Car sales from either a motor trader or private seller must follow set procedures. A roadworthiness certificate less than 30 days old is mandatory for the seller. Be wary of offers of an extended warranty. Motor traders must give a warranty on a used car less than 10 years old with modest mileage. Cars sold by auction carry no warranty. Cancelling a car sales contract, called recission, must be done quickly. Several grounds exist for legally cancelling a contract. A cooling-off period applies to car sales. The Motor Car Traders Act 1986 (Vic) allows for cancellation of contracts if the odometer reading is wrong or if the contract lacks prescribed particulars. There are financial penalties for withdrawing from a contract.

Contributor

David Niven

Legal Consultant

The hidden costs of buying a car

Last updated

1 July 2020

Buying a car costs more than the pur­chase price. When calculating how much you can afford to spend, you should consider additional costs, such as:

  • stamp duty or transfer fees;
  • registration costs (including a compulsory TAC premium, which insures you and others for death or injury if your car is involved in an accident);
  • a Royal Automobile Club of Victoria (RACV) or Victorian Automobile Chamber of Commerce (VACC) inspection of the car to test its mechanical soundness;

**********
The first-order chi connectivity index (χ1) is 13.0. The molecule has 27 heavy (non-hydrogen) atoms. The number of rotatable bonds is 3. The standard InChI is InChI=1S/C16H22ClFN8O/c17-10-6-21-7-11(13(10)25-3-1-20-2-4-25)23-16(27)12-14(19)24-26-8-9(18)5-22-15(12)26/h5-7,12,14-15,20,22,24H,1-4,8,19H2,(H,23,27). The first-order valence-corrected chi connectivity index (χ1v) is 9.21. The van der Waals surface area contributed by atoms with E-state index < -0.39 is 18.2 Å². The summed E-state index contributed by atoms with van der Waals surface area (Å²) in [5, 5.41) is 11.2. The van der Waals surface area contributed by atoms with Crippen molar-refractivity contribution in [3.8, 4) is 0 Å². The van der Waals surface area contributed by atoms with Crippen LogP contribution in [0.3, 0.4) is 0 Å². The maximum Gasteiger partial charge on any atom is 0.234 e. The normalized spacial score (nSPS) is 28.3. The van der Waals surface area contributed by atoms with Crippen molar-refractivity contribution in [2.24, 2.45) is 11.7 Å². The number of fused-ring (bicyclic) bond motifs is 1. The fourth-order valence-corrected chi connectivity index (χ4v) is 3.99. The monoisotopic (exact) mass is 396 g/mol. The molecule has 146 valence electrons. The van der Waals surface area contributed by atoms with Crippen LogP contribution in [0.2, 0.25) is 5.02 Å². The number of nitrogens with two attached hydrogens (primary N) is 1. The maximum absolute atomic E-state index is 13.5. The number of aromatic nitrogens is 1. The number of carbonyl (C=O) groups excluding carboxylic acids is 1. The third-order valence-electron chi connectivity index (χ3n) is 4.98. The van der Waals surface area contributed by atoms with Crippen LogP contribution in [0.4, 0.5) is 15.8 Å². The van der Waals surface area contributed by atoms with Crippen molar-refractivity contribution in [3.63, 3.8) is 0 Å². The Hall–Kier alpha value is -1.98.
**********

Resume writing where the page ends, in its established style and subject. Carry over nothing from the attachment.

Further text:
• any optional extras you might want;
  • costs associated with borrowing money to buy a car;
  • insurance premiums;
  • fuel, spare parts and repairs;
  • RACV membership.

If you need to borrow money to buy a car, you should shop around because different lenders offer different products. Always check the fees and charges payable, plus the interest rate and whether it is fixed or variable.

Many car traders offer finance or recommend a particular lender. You do not have to borrow money from the car trader or their recommended lender. The finance offered by car traders often has a higher interest rate than bank personal loans. Also, most forms of insurance offered in relation to finance contracts are optional, and you should only sign up for such insurance if you understand what it covers, and you definitely want it.

For more information on finance contracts and related insurance, see Chapter 5.7: Understanding credit and finance.

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